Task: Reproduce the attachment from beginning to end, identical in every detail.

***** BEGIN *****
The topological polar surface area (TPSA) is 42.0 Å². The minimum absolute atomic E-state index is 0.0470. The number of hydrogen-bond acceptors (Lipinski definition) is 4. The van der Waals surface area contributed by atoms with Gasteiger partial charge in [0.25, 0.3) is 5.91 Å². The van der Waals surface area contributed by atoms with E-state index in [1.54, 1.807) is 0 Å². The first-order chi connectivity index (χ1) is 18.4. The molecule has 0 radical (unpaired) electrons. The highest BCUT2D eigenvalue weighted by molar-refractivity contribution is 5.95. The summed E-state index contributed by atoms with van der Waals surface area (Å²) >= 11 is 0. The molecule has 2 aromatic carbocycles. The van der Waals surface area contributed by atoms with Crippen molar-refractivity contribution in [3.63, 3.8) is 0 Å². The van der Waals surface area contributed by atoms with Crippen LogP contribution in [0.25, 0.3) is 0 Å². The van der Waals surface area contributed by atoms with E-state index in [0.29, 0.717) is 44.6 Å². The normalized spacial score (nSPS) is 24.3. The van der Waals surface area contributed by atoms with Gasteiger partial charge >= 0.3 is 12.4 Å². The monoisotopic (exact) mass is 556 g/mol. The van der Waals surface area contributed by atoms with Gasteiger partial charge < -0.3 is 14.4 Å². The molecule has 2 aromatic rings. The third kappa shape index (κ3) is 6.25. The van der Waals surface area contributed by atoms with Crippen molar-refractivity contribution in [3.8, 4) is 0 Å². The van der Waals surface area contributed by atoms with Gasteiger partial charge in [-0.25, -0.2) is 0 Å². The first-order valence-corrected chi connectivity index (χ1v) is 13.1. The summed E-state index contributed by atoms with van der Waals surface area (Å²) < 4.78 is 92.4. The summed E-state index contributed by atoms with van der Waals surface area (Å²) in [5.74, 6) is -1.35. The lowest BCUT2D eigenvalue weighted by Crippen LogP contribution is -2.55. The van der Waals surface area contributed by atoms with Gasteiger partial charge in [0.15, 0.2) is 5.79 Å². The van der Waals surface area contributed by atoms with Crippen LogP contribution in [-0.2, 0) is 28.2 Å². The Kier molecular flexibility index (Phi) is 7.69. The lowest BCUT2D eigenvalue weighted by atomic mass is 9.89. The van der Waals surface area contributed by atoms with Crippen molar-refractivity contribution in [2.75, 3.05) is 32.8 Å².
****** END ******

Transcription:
The topological polar surface area (TPSA) is 42.0 Å². The minimum absolute atomic E-state index is 0.0470. The number of hydrogen-bond acceptors (Lipinski definition) is 4. The van der Waals surface area contributed by atoms with Gasteiger partial charge in [0.25, 0.3) is 5.91 Å². The van der Waals surface area contributed by atoms with E-state index in [1.54, 1.807) is 0 Å². The first-order chi connectivity index (χ1) is 18.4. The molecule has 0 radical (unpaired) electrons. The highest BCUT2D eigenvalue weighted by molar-refractivity contribution is 5.95. The summed E-state index contributed by atoms with van der Waals surface area (Å²) >= 11 is 0. The molecule has 2 aromatic carbocycles. The van der Waals surface area contributed by atoms with Crippen molar-refractivity contribution in [3.63, 3.8) is 0 Å². The van der Waals surface area contributed by atoms with Crippen LogP contribution in [0.25, 0.3) is 0 Å². The van der Waals surface area contributed by atoms with E-state index in [0.29, 0.717) is 44.6 Å². The normalized spacial score (nSPS) is 24.3. The van der Waals surface area contributed by atoms with Gasteiger partial charge >= 0.3 is 12.4 Å². The monoisotopic (exact) mass is 556 g/mol. The van der Waals surface area contributed by atoms with Gasteiger partial charge < -0.3 is 14.4 Å². The molecule has 2 aromatic rings. The third kappa shape index (κ3) is 6.25. The van der Waals surface area contributed by atoms with Crippen molar-refractivity contribution in [3.8, 4) is 0 Å². The van der Waals surface area contributed by atoms with Gasteiger partial charge in [-0.25, -0.2) is 0 Å². The first-order valence-corrected chi connectivity index (χ1v) is 13.1. The summed E-state index contributed by atoms with van der Waals surface area (Å²) < 4.78 is 92.4. The summed E-state index contributed by atoms with van der Waals surface area (Å²) in [5.74, 6) is -1.35. The lowest BCUT2D eigenvalue weighted by Crippen LogP contribution is -2.55. The van der Waals surface area contributed by atoms with Gasteiger partial charge in [0.15, 0.2) is 5.79 Å². The van der Waals surface area contributed by atoms with Crippen LogP contribution in [-0.2, 0) is 28.2 Å². The Kier molecular flexibility index (Phi) is 7.69. The lowest BCUT2D eigenvalue weighted by atomic mass is 9.89. The van der Waals surface area contributed by atoms with Crippen molar-refractivity contribution in [2.75, 3.05) is 32.8 Å².